"Where else would you go when you have an ax to grind?"

Wednesday, April 28, 2010

Golden Week

Golden week is sort of like the Japanese version of Spring Break - so I'll up north visiting the in-laws for a bit. In the meantime - enjoy.

Chaplin saved the best part for last of course - this speech at the end of the movie written by John Steinbeck is still just as relevant now as then, maybe even more so.

Tuesday, April 27, 2010

In praise of virtual communities

A lot of stuff has been written about the role of so-called virtual communities on the internet and their role in our new technology-enhanced world of online everything and electronic communication and globalized yadda yadda yadda. Well, most of what you've read, like most of everything, is likely crap - but let me tell you from experience - there is nothing "virtual" about online communities, they are as real as any other.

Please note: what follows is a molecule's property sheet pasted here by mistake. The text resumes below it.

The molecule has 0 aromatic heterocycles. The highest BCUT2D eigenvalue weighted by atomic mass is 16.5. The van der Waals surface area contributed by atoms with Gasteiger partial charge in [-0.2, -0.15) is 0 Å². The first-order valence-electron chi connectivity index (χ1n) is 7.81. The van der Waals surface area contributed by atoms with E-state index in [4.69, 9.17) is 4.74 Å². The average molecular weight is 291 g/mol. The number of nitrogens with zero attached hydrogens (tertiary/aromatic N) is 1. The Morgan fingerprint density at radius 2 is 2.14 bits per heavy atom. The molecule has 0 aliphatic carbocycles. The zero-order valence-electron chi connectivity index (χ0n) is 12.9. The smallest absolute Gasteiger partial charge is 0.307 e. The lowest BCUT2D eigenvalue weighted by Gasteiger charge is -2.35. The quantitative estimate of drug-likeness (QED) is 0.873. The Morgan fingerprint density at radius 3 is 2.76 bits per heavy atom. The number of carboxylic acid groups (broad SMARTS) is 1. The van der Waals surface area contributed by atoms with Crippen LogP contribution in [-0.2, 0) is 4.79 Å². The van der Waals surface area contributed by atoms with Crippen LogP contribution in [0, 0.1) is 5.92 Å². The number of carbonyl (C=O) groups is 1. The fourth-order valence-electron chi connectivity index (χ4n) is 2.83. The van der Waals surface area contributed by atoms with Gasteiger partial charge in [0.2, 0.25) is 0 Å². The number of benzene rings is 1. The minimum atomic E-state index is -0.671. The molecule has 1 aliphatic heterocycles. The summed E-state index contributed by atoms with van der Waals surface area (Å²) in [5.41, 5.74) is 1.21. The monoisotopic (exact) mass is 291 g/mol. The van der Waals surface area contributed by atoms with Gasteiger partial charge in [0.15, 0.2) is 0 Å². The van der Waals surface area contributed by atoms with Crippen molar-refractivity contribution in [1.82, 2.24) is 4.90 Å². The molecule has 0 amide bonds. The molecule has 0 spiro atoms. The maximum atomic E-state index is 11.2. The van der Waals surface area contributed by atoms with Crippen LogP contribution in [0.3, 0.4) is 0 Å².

I know by writing about this on a blog I'm probably already preaching to the choir, but in my 15 or so years on the internet, I've been part of more than a couple online groups from the old-time BBS type to the "cutting-edge" worlds of Second Life-MyBook-FaceSpace etc etc. 
Just because the people involved are pixels on your computer screen doesn't make them any less real. I have good friends I've made through different online venues, none of whom I've met in the flesh, though we have exchanged innumerable letters, gifts and confidences.